In today’s tight labor market, employers are offering more perks to recruit top candidates. Traditional incentives like higher salary, vacation, and hybrid work opportunities are prevalent. However, an increasing number of employers have been offering special incentives like tuition reimbursement, relocation expense reimbursement, and signing bonuses to attract and retain top talent. If your business offers these types of incentives, it’s important to develop a clear mechanism to recoup them if employment ends prematurely.
Any incentive program to recruit or retain employees should be in writing and signed by all parties. As such, these provisions will be governed by the general principals of contract law. While the most basic components of an offer, acceptance, and consideration are needed, it is of the utmost importance that terms be clear and unambiguous, leaving nothing open to interpretation. A clearly defined incentive reimbursement provision will allow for more ease in collection and litigation. It will cut down the number of defenses raised by your ex-employee and leave the court little latitude to create its own solution.
Clearly defining terms and contingencies is very important in producing clear provisions to recoup employee incentives. For example, many incentive programs require a set period of service to retain the benefit. This can be anywhere from months to years of service with the employer to retain the benefit. But what does “service” mean in this context? Does service include time spent in training? Does it include any time period where the employee is on medical leave, or will that extend the time period? Also, such provisions should clearly define whether the employee can retain a portion of the benefit by reaching certain service benchmarks (whether an employee is entitled to a percentage of the benefit, even if terminated one day prior to the required service date). Even something as simple as a time period should be clearly defined to avoid any ambiguity.
Another important part of any incentive reimbursement provision is how the employment ends. Many provisions allow for full reimbursement to the employer if an employee is terminated “for cause” within the clearly defined period of service. Termination for cause can cover a myriad of circumstances, including (but not limited to) insubordination, theft of company property, failure to complete training, violation of employer standards and policies, lack of production, excessive absence, etc. In fashioning the reimbursement policy, it is important to clearly define what constitutes termination for cause, including a list of clear circumstances and a catch-all provision for any company policy or procedure violation.
If your reimbursement policy is triggered by a termination for cause, it naturally follows that the employee would be able to retain the benefit it terminated “without cause”. In this situation, the employee would be terminated without any clearly defined reason, or possibly as a result of a reduction in force. This can also arise from an illegal termination, such as termination for discriminatory reasons in violation of Federal or State law. Another factor to consider is whether the termination for cause complied with an accompanying union contract if your employee is a member. Suppose your policy only allows for reimbursement when an employee is terminated for cause. In that case, the employee will most likely be able to retain the benefit if terminated without cause, even if the period of service has not been met.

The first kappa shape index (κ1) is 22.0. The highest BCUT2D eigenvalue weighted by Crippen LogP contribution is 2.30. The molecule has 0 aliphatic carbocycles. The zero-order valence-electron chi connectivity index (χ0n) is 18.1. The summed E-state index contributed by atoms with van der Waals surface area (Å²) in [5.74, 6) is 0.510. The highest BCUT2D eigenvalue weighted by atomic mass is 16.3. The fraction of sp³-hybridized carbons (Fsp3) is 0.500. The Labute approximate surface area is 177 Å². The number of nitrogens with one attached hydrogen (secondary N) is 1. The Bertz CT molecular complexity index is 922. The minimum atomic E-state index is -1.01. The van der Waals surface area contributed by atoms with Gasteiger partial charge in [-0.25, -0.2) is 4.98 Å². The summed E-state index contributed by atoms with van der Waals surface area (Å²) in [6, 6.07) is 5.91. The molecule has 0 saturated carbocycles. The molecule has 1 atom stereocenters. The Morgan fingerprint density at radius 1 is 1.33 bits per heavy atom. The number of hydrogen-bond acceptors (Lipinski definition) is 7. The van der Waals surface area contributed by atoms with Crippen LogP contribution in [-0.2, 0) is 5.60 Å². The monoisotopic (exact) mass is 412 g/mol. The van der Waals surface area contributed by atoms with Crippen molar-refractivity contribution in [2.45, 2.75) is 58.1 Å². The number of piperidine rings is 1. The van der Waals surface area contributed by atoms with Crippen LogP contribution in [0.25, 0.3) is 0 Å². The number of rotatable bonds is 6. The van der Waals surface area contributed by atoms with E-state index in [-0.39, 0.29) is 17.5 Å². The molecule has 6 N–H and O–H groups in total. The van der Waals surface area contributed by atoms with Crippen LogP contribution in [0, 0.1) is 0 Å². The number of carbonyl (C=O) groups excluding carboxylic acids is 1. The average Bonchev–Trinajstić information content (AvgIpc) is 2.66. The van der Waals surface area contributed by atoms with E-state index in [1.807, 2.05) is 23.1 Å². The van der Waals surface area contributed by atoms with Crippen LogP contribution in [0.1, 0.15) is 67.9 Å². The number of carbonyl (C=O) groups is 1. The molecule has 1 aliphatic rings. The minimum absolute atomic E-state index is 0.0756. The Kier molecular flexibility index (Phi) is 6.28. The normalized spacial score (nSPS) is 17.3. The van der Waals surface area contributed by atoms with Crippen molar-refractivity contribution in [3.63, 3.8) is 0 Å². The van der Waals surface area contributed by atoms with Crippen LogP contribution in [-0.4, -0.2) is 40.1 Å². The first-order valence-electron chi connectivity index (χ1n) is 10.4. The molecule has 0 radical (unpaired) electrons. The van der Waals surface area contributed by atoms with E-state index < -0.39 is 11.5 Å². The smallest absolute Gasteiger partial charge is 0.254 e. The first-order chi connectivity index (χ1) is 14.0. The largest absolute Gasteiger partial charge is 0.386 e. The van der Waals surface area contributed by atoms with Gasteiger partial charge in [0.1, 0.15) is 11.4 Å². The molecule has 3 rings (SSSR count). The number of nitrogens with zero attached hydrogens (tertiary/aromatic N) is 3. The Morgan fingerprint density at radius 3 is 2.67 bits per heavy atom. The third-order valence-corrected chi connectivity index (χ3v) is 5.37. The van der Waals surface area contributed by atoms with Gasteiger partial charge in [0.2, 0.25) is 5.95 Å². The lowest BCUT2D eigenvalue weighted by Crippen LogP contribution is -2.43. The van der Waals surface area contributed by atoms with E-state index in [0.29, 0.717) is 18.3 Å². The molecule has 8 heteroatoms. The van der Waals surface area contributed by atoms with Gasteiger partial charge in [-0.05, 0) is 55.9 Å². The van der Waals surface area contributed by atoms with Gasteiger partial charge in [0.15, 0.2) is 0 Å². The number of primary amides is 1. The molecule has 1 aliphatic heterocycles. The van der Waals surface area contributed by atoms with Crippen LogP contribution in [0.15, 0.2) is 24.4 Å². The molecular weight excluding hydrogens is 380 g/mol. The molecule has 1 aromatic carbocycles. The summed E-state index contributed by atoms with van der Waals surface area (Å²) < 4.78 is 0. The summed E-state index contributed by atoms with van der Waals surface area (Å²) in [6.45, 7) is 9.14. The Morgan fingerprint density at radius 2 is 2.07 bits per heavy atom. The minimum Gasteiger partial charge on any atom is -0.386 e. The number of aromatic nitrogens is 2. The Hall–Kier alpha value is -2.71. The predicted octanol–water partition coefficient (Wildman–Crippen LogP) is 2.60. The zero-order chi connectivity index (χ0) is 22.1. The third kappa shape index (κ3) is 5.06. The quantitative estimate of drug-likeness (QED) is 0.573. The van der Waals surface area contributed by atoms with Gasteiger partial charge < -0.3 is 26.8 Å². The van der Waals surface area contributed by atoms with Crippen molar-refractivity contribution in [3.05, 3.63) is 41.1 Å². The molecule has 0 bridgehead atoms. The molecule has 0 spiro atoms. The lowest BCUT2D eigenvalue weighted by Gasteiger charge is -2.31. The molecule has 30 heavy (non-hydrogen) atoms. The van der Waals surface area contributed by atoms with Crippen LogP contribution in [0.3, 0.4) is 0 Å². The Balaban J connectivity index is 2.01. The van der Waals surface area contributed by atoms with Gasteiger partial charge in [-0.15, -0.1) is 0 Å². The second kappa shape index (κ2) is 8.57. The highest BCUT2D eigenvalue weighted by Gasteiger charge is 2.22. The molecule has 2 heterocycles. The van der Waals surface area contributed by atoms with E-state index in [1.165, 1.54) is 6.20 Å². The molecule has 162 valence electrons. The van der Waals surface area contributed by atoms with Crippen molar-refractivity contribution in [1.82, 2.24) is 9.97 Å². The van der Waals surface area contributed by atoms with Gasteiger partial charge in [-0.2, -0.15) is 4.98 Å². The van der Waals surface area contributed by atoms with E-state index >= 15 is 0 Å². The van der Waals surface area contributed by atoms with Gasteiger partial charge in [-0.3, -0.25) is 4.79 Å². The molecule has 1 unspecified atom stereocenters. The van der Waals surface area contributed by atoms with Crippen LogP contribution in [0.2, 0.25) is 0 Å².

Another common way an employee leaves is by resignation. Typically, a reimbursement policy will allow the employer to recoup the benefit if the employee voluntarily terminates employment. However, an employee may claim the resignation was a result of a “constructive discharge." Generally, a constructive discharge is when an employee resigns because an employer made the work atmosphere so intolerable that the employee was compelled to resign. Once a claim for reimbursement is made after an employee resignation, constructive discharge is a possible defense utilized to avoid payment as it may be deemed to be a termination “without cause." While there is nothing to prevent an employee from raising this defense, it is important to fashion resignation policies so that it would lessen the effectiveness of such a defense if raised to avoid reimbursement.
Reimbursement policies should also include any provisions that foster ease in collection. These would include provisions allowing for interest rates on unpaid amounts and allowing recoupment of attorney fees if litigation is needed. It may also be prudent to include a venue provision governing where any litigation must occur. It would also be useful to include provisions governing the return of company property, such as ID cards, computers, vehicles, etc.
Clearly, offering tuition reimbursement, signing bonuses, relocation expenses, etc., are an excellent way to recruit and retain employees in this economic environment. However, having a clear and unambiguous policy will provide protection of the recoupment of these benefits if the relationship does not go according to plan.
If you have additional questions on this topic, please reach out to shareholder Andrew Voorhees
at any time.
This blog is not a solicitation for business and it is not intended to constitute legal advice on specific matters, create an attorney-client relationship or be legally binding in any way.